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Gemalto reports 2.6bn records breached in 2017

Breach Level Index shows record volume of data breached last year

Gemalto reports 2.6bn records breached in 2017
Companies should take a security by design approach to mitigate the risk of a breach, says Hart.

Over two billion records were stolen lost or exposed in 2017, according to Gemalto's Breach Level Index.

The Index, a global database of breaches and their severity, showed 2.6 billion records were compromised in 2017, the first time that the total has passed two billion. Identity theft comprised the majority of records lost.

The figures marked an 88% increase in the number of records breached from 2016 figures, although the number of incidents fell by 11%.

"The manipulation of data or data integrity attacks pose an arguably more unknown threat for organizations to combat than simple data theft, as it can allow hackers to alter anything from sales numbers to intellectual property. By nature, data integrity breaches are often difficult to identify and in many cases, where this type of attack has occurred, we have yet to see the real impact," said Jason Hart, Vice President and Chief Technology Officer for Data Protection at Gemalto.

"In the event that the confidentiality, or privacy, of the data is breached, an organization must have controls, such as encryption, key management and user access management, in place to ensure that integrity of the data isn't tampered with and it can still be trusted. Regardless of any concerns around manipulation, these controls would protect the data in situ and render it useless the moment it's stolen."

Over the past five years, nearly 10 billion records have been lost, stolen or exposed, with an average of five million records compromised every day. Of the 1,765 data breach incidents in 2017, identity theft represented the leading type of data breach, accounting for 69% of all data breaches. Malicious outsiders remained the number one cybersecurity threat last year at 72% of all breach incidents.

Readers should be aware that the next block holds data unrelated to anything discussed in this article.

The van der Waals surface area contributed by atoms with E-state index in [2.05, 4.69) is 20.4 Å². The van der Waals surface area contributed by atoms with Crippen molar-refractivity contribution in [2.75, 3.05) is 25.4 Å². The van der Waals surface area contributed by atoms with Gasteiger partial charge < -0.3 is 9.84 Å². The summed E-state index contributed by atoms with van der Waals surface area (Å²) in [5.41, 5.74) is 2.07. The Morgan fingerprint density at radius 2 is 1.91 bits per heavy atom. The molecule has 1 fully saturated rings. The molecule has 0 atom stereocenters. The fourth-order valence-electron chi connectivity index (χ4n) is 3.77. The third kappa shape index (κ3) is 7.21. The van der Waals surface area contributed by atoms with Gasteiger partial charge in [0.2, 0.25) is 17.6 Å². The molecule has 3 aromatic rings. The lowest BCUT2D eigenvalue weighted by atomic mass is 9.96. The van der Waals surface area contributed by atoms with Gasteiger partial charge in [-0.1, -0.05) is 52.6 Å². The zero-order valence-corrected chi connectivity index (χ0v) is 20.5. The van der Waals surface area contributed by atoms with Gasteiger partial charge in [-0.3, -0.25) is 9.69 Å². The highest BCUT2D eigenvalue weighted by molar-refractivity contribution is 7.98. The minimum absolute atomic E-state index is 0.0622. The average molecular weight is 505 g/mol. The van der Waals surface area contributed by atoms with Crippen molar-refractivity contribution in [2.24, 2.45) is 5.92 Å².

Companies in the healthcare, financial services and retail sectors were the primary targets for breaches last year. However, government and educational institutions were not immune to cyber risks in 2017, making up 22% of all breaches.

The Breach Level Index serves as a global database that tracks and analyzes data breaches, the type of data compromised and how it was accessed, lost or stolen.

Based on data breach reports collected in the Breach Level Index. The 2017 report showed a 580% increase in human error and accidental exposure of records in 2017, through improper disposal of records, misconfigured databases and other unintended security issues, causing 1.9 billion records to be exposed.

Identity theft is still the number one type of data breach, accounting for 69% of all data breach incidents. Over 600 million records were impacted resulting in a 73% increase from 2016.

Internal threats also increased by volume of records stolen, up to 30 million, a 117% increase, although the number of incidents fell. The Index also showed that nuisance attacks, defined as a data breach of basic information such as name, address and/or phone number, were up by 560%.

"Companies can mitigate the risks surrounding a breach through a ‘security by design' approach, building in security protocols and architecture at the beginning," said Jason Hart, Vice President and Chief Technology Officer for Data Protection at Gemalto. "This will be especially important, considering in 2018 new government regulations like Europe's General Data Protection Regulation (GDPR) and the Australian Privacy Act (APA) go into effect. These regulations require companies to adapt a new mindset towards security, protecting not only their sensitive data but the privacy of the customer data they store or manage."

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